President Otto Perez Molina insists he will remain in office

The Guatemalan bishops’ conference has called for the country’s president to step down as corruption scandals consume the country’s political class and citizens take to the streets in protest.

“Unfortunately it is evident and regrettable that large sectors of the population no longer have confidence in the president,” the bishops said in a statement signed by the conference president, Bishop Rodolfo Valenzuela Nunez of Vera Paz, and secretary-general, Bishop Domingo Buezo Leiva of Izabal.

“The cases of corruption involve various collaborators; the accusations against him, the resignation of members of his Cabinet have made him lose leadership and [lose] solid backing that guarantees he can continue with his mission of governing,” the letter continued. “For the love of the truth and our responsibility to promote peace, we think the president should reflect in his conscience on his decision not to resign.”

President Otto Perez Molina said that he would not resign and would remain in office. He is scheduled to leave office in January, though the country holds elections on September 6.

The decision followed the imprisonment of Perez’s former vice president, Roxana Baldetti, who resigned earlier this year after being accused of being bribed in a customs duty scandal. Baldetti remains imprisoned, but denies any wrongdoing, including the charge of accepting $3.7 million from businesses not wanting to pay import duties.

The president’s persistence in power inflamed protests while businesses have closed, including fast-food chains such as fried chicken favourite Pollo Campero.

At least seven Cabinet members have resigned, with some leaving the country, the Associated Press reported.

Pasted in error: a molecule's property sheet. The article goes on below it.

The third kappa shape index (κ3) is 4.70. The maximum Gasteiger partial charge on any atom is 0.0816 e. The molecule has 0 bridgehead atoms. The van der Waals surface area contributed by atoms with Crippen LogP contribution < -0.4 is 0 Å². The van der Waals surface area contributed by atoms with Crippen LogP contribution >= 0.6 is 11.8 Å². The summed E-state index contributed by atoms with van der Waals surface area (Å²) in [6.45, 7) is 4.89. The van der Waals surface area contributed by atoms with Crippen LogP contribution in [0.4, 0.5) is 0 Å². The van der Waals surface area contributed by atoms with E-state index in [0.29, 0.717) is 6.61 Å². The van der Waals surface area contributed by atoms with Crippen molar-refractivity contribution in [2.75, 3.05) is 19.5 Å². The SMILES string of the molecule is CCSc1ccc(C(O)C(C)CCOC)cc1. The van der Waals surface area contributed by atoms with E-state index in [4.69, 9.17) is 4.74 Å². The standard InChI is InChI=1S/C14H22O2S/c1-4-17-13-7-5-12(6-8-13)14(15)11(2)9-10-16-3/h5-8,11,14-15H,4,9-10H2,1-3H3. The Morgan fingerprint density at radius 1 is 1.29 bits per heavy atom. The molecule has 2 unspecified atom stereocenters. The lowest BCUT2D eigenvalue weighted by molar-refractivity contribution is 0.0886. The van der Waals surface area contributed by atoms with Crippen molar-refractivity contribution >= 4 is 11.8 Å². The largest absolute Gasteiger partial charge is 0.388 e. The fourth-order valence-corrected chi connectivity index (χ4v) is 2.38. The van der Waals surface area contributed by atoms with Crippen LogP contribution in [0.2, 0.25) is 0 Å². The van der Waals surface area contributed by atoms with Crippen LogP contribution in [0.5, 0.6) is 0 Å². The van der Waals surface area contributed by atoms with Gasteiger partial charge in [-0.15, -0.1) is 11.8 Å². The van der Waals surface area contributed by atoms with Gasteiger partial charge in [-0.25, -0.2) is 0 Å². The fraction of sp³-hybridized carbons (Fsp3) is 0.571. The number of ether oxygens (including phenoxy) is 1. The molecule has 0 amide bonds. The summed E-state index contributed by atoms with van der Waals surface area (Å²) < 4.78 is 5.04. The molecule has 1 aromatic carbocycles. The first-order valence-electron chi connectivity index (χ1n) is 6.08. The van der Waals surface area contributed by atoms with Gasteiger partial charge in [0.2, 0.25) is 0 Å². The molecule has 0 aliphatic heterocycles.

The attorney general’s office also encouraged Perez’s exit “to avoid ungovernability, which would bring as a result instability in the country.”

The bishops echoed those concerns, saying: “We fear that his present position causes more polarisation in the country and generates greater conflict.”

Corruption is not uncommon in Guatemala, a Central American country with an unhappy recent history of civil war, child migrants fleeing and drug cartel violence.

The International Commission Against Impunity in Guatemala and attorney general’s office have pursued senior politicians — including some accused of fraudulently awarding a contract for providing kidney dialysis and medicine to patients.

The commission’s work has meant “no one is safe” in a political and business class used to claiming impunity, said Mike Allison, an expert in Central American politics at the Jesuit-run University of Scranton. “Over the last few years, Guatemalans have been disappointed with political elites and the overall political system.”

Roughly half the population in Guatemala is Catholic, according to the Pew Research Center, but analysts say the Church still wields some influence.

“[It] probably has more [influence] than any other group or institution in Guatemalan society, particularly because of its role in documenting military perpetrated genocide during the ’70s and ’80s,” said Andrew Chesnut, religious studies professor at Virginia Commonwealth University.